Posted by Geoffrey Tim - 25 May 2012
In videogames, sequels to hit games are pretty much an inevitability. there’s a certain expectation that gamers have of sequels. To paraphrase Epic’s CliffyB, gamers expect sequels to be bigger, better and more badass. One the one hand, you have games like the annualised Call of Duty which is, without fail, criticised by many for being nothing more than a glorious exercise in the wonders of cut and paste. Even the incredible Starcraft II was lambasted by many for being too much like the first game, just with the application of a shiny coat of paint.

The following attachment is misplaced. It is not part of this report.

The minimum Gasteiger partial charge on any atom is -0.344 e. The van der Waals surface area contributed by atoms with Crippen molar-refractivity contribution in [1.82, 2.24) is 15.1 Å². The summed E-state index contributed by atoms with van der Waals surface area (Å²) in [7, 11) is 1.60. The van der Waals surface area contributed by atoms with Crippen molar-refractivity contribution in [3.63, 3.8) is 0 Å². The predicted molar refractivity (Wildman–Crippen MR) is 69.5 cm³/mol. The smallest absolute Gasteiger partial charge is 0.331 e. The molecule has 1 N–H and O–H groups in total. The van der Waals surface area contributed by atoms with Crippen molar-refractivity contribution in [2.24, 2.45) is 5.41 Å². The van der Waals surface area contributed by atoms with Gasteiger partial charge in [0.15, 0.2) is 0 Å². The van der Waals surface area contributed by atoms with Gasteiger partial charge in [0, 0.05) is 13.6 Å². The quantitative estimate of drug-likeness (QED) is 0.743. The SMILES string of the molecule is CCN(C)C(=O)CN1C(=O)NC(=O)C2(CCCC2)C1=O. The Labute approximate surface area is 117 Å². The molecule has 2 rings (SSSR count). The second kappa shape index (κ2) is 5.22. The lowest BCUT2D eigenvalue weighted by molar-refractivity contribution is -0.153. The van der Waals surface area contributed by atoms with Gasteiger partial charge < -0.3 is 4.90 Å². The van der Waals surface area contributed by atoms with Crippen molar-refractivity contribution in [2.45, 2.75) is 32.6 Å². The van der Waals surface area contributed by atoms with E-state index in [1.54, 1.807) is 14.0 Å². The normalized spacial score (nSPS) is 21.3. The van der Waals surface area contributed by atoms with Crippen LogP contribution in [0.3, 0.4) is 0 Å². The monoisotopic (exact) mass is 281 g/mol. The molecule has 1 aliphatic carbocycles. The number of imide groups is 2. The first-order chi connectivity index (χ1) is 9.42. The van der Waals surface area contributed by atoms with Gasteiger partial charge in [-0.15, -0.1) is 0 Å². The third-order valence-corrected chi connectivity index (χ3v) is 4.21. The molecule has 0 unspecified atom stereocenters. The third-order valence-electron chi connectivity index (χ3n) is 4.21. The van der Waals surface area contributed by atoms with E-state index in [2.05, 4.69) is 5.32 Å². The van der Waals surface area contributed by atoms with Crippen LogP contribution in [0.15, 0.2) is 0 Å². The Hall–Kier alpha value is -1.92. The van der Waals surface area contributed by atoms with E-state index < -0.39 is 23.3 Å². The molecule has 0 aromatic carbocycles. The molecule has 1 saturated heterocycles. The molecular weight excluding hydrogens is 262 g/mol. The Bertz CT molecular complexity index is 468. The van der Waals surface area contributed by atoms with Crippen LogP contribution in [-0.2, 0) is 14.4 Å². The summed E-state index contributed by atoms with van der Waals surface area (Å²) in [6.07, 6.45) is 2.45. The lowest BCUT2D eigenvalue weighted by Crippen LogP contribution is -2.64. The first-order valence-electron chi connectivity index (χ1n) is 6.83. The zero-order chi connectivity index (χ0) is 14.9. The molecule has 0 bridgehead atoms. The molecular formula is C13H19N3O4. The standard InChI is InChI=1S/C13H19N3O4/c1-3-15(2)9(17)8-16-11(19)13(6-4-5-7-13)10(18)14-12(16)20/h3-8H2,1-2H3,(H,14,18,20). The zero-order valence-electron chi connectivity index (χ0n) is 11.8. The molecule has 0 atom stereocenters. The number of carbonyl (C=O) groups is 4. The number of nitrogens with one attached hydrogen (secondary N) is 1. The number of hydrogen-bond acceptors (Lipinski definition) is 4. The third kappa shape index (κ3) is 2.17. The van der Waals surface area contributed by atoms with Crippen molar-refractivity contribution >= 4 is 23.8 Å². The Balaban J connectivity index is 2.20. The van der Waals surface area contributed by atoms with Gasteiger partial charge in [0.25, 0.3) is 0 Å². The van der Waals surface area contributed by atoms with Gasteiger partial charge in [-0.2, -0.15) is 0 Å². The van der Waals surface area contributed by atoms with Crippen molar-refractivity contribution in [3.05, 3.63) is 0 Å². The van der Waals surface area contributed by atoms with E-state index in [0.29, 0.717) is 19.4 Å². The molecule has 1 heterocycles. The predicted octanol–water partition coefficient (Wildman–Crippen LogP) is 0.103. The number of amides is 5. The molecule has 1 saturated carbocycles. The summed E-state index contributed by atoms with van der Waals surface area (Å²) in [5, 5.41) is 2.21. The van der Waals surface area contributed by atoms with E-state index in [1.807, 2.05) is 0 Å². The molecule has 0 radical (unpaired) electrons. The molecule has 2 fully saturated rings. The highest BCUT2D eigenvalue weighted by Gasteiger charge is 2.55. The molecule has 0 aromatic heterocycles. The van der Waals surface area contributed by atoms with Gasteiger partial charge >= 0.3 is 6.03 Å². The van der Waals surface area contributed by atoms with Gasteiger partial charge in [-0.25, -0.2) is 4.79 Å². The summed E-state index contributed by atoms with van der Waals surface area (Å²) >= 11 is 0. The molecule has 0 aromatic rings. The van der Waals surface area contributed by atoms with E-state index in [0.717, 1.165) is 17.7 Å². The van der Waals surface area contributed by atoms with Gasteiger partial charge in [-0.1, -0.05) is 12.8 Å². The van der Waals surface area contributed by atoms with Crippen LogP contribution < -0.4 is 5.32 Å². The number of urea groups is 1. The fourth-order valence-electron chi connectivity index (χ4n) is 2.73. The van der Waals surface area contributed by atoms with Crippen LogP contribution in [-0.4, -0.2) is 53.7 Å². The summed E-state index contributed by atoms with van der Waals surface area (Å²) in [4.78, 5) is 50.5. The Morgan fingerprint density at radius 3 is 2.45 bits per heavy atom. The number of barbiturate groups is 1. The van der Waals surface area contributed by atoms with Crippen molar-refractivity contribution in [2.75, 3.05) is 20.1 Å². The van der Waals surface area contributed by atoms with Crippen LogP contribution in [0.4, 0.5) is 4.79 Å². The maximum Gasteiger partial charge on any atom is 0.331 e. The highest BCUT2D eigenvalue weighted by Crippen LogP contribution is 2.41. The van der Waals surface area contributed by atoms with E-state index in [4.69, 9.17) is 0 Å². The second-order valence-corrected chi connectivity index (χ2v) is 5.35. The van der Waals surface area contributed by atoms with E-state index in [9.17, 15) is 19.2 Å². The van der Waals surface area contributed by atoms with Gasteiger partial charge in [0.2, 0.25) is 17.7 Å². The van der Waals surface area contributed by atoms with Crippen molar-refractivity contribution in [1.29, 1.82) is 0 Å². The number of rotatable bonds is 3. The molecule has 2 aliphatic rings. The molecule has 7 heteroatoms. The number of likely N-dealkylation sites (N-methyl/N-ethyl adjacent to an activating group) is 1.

On the other, you have releases like Metroid Other M, Max Payne 3 and Diablo III - which while excellent games, have been blasted by some fans as straying too far from the established formula - and just not “feeling” like their predecessors.
If Max Payne 3 doesn’t feel like Max Payne, and Diablo III doesn’t feel like Diablo II, should the whiners then just go and play Max Payne I and Diablo II respectively - or should developers pander to fans, keeping things as they are - just updating them for newer hardware?